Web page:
Current Transformers (CT) are devices that function as an interfacing solution between instrumentation devices and high currents. They can reduce or multiply an AC (alternating current), so if you have large, primary currents that you need to scale to a smaller current that’s easier to measure, you can do it with a Current Transformer. What determines the relation between the input and output currents is the ratio between the primary and secondary windings.
Reducing the Current Burden
Current Transformer standards differ between the European and the North American standards in relation to the secondary current: – 1 Ampere secondary CTs are used mostly in Europe (and other countries that follow their standards), while in North America, 5 Ampere secondary CTs are very common.
The old type of protective relays and electromagnetic meters required a heavy load or high “burden” to operate. To have the desired effect in the relay or meter, they required a relatively high power, so these CTs were designed to reduce the current and also maintain the burden required to operate the protective relay. As technology changed from electro-mechanical to electronic instruments the burden got reduced drastically, modern instruments (meters) can use smaller burden CTs because they don’t require high power to operate.
More Accurate and Smaller MilliAmp CTs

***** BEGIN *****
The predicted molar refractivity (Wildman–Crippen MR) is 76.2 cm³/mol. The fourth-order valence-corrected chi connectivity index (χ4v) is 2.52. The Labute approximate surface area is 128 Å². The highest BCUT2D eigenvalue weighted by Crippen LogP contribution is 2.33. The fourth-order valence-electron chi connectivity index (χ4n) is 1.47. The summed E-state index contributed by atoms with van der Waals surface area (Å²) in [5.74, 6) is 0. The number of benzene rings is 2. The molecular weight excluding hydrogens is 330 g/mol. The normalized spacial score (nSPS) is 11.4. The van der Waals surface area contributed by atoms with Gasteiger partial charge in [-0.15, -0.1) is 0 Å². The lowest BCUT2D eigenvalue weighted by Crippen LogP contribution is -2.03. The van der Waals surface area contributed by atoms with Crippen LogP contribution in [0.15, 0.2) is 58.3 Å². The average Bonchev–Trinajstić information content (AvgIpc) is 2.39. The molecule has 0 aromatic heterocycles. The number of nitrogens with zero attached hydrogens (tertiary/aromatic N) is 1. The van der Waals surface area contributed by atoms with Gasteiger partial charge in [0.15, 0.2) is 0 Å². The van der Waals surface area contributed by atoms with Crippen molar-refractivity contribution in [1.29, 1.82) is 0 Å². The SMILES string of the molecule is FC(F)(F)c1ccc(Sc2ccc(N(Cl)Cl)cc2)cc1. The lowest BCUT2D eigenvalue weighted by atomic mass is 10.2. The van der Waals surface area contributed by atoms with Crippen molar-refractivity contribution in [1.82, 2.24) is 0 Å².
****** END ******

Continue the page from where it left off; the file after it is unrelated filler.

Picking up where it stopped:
CTs with a 100mA secondary output (or MilliAmp CTs) can be just as accurate as larger 5 ampere secondary CTs and are inherently smaller. Their size also makes them ideal for retrofit use. When ensuring the safety of electrical installations, electrical inspectors are concerned with the fill space that CTs would occupy inside the distribution panels. MilliAmp CTs can easily fit in any distribution panel of an older building that’s ready for retrofitting. According to Section 373-8 of the National Electric Code (NEC):
- Splices and taps inside the panelboard shall not fill the wiring space at any cross-section to more than 75%.
- Conductors shall not fill the wiring space at any cross-section to more than 40%.
CT Temperature and Safety
Current transformers take the primary current to produce a current on the secondary side to match the burden connected to it (on the secondary side). In theory, an open circuit is an infinite resistance which would generate an infinite voltage (and 5-ampere secondary CTs with no burden can induce very high voltages). The only resistance is that of the copper conductor wire used in the secondary winding. Another way to explain it is simply because there is only one turn in the primary and multiple turns in the secondary winding, the Current Transformer behaves as a step-up transformer, one that raises the voltage. When the standard 5 Amperes CT secondaries are installed, shorting blocks are always required to prevent high voltages present on the secondary terminals. If the appropriate precautions are not taken to prevent burdening (open circuiting) the output, the induced voltages may cause severe injuries or even fatal accidents.
Self Shorting MilliAmp CTs are also available in the market. They close the secondary circuit with a small burden resistor and a diode to ensure the safety of the installer.
When used with accurate solid-state electronic meters, MilliAmp CTs are an ideal companion. The benefits and advantages of MilliAmp CTs are the smaller cost, smaller size, and safer conditions in open circuit conditions. Thanks to built-in voltage suppression devices, mA CTs eliminate the potential danger of electrical shock and fire.